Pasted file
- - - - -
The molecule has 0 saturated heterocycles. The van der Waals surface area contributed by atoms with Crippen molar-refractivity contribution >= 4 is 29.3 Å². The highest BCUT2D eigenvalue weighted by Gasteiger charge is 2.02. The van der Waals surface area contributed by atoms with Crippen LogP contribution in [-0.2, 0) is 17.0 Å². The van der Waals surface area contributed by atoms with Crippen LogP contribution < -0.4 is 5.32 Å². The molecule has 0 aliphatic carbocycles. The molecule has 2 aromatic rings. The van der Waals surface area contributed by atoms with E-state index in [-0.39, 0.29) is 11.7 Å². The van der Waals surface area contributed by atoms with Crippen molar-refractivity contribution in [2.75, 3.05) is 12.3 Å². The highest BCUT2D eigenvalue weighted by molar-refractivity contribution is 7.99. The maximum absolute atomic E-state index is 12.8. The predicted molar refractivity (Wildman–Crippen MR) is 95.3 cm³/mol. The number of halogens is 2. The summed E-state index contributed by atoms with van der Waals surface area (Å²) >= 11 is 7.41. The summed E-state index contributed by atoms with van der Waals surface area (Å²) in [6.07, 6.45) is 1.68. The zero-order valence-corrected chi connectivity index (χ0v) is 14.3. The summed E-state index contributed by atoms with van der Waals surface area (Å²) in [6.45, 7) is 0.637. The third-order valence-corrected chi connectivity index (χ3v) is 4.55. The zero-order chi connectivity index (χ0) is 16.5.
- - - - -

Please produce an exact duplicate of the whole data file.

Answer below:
The molecule has 0 saturated heterocycles. The van der Waals surface area contributed by atoms with Crippen molar-refractivity contribution >= 4 is 29.3 Å². The highest BCUT2D eigenvalue weighted by Gasteiger charge is 2.02. The van der Waals surface area contributed by atoms with Crippen LogP contribution in [-0.2, 0) is 17.0 Å². The van der Waals surface area contributed by atoms with Crippen LogP contribution < -0.4 is 5.32 Å². The molecule has 0 aliphatic carbocycles. The molecule has 2 aromatic rings. The van der Waals surface area contributed by atoms with E-state index in [-0.39, 0.29) is 11.7 Å². The van der Waals surface area contributed by atoms with Crippen molar-refractivity contribution in [2.75, 3.05) is 12.3 Å². The highest BCUT2D eigenvalue weighted by molar-refractivity contribution is 7.99. The maximum absolute atomic E-state index is 12.8. The predicted molar refractivity (Wildman–Crippen MR) is 95.3 cm³/mol. The number of halogens is 2. The summed E-state index contributed by atoms with van der Waals surface area (Å²) >= 11 is 7.41. The summed E-state index contributed by atoms with van der Waals surface area (Å²) in [6.07, 6.45) is 1.68. The zero-order valence-corrected chi connectivity index (χ0v) is 14.3. The summed E-state index contributed by atoms with van der Waals surface area (Å²) in [6.45, 7) is 0.637. The third-order valence-corrected chi connectivity index (χ3v) is 4.55. The zero-order chi connectivity index (χ0) is 16.5.